Dr. James Herrick of the Hope College communication faculty has been invited to join the founding editorial board for the "American Communication Journal."

The new journal will publish research conducted using a variety of methodologies, and will only be available in electronic form. It is expected to debut in July 2006 and be published quarterly.

Herrick is the Guy Vander Jagt Professor of Communication at Hope, where he has taught since 1984. His research and teaching specialties are rhetoric and argumentation.

The board of the "American Communication Journal" is the third editorial board for which he is a founding member. The other two are "Review of Communication," which is the electronic journal of the National Communication Association, and the Baylor University Press Rhetoric and Religion series. He also serves on the editorial boards of "Argumentation and Advocacy" and "The Journal of the Association for Communication Administration."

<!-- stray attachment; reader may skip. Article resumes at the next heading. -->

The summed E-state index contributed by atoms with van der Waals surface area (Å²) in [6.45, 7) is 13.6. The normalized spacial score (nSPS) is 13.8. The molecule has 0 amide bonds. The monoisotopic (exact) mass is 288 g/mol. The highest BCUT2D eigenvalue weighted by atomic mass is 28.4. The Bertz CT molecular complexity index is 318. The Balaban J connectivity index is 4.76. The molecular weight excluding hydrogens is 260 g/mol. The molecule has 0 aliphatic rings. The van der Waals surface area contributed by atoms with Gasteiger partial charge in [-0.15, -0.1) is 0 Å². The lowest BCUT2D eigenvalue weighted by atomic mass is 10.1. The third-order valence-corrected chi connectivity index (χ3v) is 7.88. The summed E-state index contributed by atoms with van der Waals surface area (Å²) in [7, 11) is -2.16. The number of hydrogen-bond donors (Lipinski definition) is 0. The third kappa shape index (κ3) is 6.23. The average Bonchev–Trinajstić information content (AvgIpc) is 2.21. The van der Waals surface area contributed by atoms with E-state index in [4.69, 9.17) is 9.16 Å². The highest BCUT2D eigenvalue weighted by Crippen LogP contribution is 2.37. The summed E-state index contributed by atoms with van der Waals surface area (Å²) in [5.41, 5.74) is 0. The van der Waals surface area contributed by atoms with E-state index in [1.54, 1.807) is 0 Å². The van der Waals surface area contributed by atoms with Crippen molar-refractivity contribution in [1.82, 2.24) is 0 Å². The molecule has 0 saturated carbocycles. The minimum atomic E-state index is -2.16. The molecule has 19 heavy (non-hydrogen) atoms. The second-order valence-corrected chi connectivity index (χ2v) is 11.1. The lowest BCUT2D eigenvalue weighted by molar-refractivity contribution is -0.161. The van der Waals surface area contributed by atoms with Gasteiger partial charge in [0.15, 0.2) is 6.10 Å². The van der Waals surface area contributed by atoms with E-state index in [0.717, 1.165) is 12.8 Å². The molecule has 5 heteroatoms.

Herrick has written five books: "The Making of the New Spirituality: The Eclipse of the Western Religious Tradition," "The Radical Rhetoric of the English Deists: The Discourse of Skepticism, 1680-1750," "The History and Theory of Rhetoric: An Introduction," "Argumentation: Understanding and Shaping Arguments," and "Critical Thinking: The Analysis of Arguments." The most recent of his books, "The Making of the New Spirituality" was named a 2004 "Gold Medallion Book Award Finalist" by the Evangelical Christian Publishers Association and was cited as one of "Ten Books Every Preacher Should Read" in "Preaching" magazine's 2004 survey of the year's best book's for preachers.

He has also had numerous articles appear in scholarly and popular publications in addition to presenting several papers at professional conventions, and wrote entries for both the "New Dictionary of National Biography" and "The International Encyclopedia of Censorship."

Herrick is an active member of the National Communication Association. He is a past recipient of research awards from the National Endowment for the Humanities and the Wisconsin Alumni Research Foundation, and was recognized for excellence in teaching by the Graduate School of the University of Wisconsin.

He delivered the address during the opening convocation at Hope in 1994.

Herrick holds his bachelor's degree from California State University. He received his M.A. from the University of California, and his Ph.D. from the University of Wisconsin-Madison.